White Blood Cells in Urine

The presence of white blood cells in urine typically means that the individual has an infection within his body. White blood cells are part of a person’s immune system that helps fight off foreign microorganisms that attempt to invade the body. White blood cells in urine would indicate that the infection is most probably seen on the kidneys or even in any other parts of the body. Diagnostic tests should be performed to determine the reason for the presence of white blood cells in urine. The individual should also pay attention to the different symptoms he is feeling to better contribute to the diagnosis of the infection or disease.

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Diseases that Possibly Cause the Presence of White Blood Cells in Urine

White blood cells in urine most possibly indicate an infection somewhere in the urinary tract. The infection could be in the bladder or kidney or in the urinary tract as a whole. The following are some of the causes of WBC found in urine.

• Kidney Infection – One of the functions of kidneys is to filter the blood so that the white blood cells cannot enter the kidneys. If there is something wrong with the kidneys, the white blood cells can now enter the kidneys and will be eliminated via the urethra.

• Bladder Infection – The bladder is where the liquid wastes gather before it is eliminated through the urethra. If there is an infection in the bladder, it could also allow the white blood cells to gather inside the bladder. Bladder infection is characterized by a painful sensation during urination. Factors that trigger bladder infection like sexual intercourse could produce more white blood cells in urine.

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• Urinary Tract Infection (UTI) – White blood cells in urine could be caused by infection in the urinary tract. UTI is more common in women than in men due to the short distance of the female’s urethra to the anus, and the close proximity of the urethral opening from the bladder and the vagina.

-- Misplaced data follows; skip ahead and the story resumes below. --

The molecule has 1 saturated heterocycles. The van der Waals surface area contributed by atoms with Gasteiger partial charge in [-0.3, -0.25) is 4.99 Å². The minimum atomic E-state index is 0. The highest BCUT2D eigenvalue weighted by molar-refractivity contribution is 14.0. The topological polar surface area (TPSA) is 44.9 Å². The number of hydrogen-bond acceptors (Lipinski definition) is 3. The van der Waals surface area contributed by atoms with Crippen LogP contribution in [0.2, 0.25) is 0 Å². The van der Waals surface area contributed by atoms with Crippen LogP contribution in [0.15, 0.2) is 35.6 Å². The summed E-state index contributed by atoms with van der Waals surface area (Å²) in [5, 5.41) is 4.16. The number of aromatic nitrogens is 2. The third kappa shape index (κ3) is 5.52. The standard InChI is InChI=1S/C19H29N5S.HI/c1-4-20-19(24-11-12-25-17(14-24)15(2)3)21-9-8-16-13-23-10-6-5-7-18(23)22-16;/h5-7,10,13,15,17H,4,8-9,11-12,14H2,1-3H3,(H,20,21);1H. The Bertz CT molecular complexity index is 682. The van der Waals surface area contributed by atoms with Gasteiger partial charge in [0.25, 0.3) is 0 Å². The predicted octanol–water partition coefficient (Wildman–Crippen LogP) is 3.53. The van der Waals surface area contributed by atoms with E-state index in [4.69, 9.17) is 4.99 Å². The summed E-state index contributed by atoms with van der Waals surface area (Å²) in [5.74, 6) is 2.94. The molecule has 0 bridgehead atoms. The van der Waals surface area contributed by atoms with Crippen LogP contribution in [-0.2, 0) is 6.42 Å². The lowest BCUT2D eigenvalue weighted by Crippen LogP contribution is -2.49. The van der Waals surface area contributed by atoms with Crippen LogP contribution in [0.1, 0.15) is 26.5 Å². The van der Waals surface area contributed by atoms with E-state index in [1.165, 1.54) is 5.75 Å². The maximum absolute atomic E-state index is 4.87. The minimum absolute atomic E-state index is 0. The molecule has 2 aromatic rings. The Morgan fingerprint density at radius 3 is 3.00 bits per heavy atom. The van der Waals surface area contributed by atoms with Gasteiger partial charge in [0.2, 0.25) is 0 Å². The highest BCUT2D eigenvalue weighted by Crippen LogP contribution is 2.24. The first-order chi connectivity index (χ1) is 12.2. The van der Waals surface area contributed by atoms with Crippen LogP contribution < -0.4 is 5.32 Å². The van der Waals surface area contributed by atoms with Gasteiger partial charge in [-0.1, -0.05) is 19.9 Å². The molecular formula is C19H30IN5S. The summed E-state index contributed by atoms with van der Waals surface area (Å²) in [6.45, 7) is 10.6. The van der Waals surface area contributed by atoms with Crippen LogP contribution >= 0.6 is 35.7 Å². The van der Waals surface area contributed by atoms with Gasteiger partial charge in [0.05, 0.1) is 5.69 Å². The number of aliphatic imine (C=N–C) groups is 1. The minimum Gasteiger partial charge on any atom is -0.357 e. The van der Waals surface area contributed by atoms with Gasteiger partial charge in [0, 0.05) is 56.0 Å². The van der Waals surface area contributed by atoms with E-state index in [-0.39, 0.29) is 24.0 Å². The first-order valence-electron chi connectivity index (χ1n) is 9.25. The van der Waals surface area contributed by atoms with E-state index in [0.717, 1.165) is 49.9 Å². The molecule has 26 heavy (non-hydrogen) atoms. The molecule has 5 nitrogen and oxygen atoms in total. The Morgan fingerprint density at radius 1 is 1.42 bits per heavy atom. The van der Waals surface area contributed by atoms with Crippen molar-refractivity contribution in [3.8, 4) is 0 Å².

Treatment and Management of White Blood Cells in Urine

When an individual experiences significant symptoms such as a burning sensation while urinating, pain near the abdomen and a cloudy appearance of urine, the first thing to do is to see a doctor. The doctor would then conduct a series of diagnostic tests to determine the infection. One of the common tests is the urinalysis to confirm the presence of WBC. The doctor would usually prescribe antibiotics to be taken for a week or more depending on the severity of the infection. For worse cases, an individual needs to be confined in the hospital so the patient’s progress can be better monitored.

The presence of white blood cells in urine is more of a symptom of a disease and not the disease itself. It is an indicator of an infection. There is no need to be alarmed, though, as this can be resolved as long as the proper treatment regimen is followed. But it is always better to prevent a disease than to cure one. To prevent infection in the urinary tract, proper personal hygiene and the right diet can greatly help.

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